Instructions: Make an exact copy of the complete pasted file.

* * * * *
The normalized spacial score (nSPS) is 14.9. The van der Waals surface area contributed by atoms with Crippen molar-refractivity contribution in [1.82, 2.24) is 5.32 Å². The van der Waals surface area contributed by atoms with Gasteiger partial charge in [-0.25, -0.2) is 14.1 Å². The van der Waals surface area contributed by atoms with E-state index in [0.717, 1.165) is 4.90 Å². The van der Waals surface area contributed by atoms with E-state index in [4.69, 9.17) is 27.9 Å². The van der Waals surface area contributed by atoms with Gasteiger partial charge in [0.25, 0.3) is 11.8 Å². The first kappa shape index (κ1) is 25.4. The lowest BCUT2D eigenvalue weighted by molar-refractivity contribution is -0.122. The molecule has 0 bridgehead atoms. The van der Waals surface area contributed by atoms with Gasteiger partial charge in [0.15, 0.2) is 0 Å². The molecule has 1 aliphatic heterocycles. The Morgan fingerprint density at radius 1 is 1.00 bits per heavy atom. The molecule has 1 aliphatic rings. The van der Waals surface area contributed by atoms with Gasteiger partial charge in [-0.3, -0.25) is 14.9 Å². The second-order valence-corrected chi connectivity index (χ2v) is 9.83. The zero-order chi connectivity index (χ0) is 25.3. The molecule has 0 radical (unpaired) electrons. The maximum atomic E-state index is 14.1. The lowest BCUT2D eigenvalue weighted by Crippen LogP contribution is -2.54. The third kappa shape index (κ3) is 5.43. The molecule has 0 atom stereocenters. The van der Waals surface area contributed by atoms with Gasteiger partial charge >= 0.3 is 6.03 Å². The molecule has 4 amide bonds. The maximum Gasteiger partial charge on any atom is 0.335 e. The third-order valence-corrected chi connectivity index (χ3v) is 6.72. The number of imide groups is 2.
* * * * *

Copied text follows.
The normalized spacial score (nSPS) is 14.9. The van der Waals surface area contributed by atoms with Crippen molar-refractivity contribution in [1.82, 2.24) is 5.32 Å². The van der Waals surface area contributed by atoms with Gasteiger partial charge in [-0.25, -0.2) is 14.1 Å². The van der Waals surface area contributed by atoms with E-state index in [0.717, 1.165) is 4.90 Å². The van der Waals surface area contributed by atoms with E-state index in [4.69, 9.17) is 27.9 Å². The van der Waals surface area contributed by atoms with Gasteiger partial charge in [0.25, 0.3) is 11.8 Å². The first kappa shape index (κ1) is 25.4. The lowest BCUT2D eigenvalue weighted by molar-refractivity contribution is -0.122. The molecule has 0 bridgehead atoms. The van der Waals surface area contributed by atoms with Gasteiger partial charge in [0.15, 0.2) is 0 Å². The molecule has 1 aliphatic heterocycles. The Morgan fingerprint density at radius 1 is 1.00 bits per heavy atom. The molecule has 1 aliphatic rings. The van der Waals surface area contributed by atoms with Gasteiger partial charge in [-0.3, -0.25) is 14.9 Å². The second-order valence-corrected chi connectivity index (χ2v) is 9.83. The zero-order chi connectivity index (χ0) is 25.3. The molecule has 0 radical (unpaired) electrons. The maximum atomic E-state index is 14.1. The lowest BCUT2D eigenvalue weighted by Crippen LogP contribution is -2.54. The third kappa shape index (κ3) is 5.43. The molecule has 0 atom stereocenters. The van der Waals surface area contributed by atoms with Gasteiger partial charge >= 0.3 is 6.03 Å². The molecule has 4 amide bonds. The maximum Gasteiger partial charge on any atom is 0.335 e. The third-order valence-corrected chi connectivity index (χ3v) is 6.72. The number of imide groups is 2.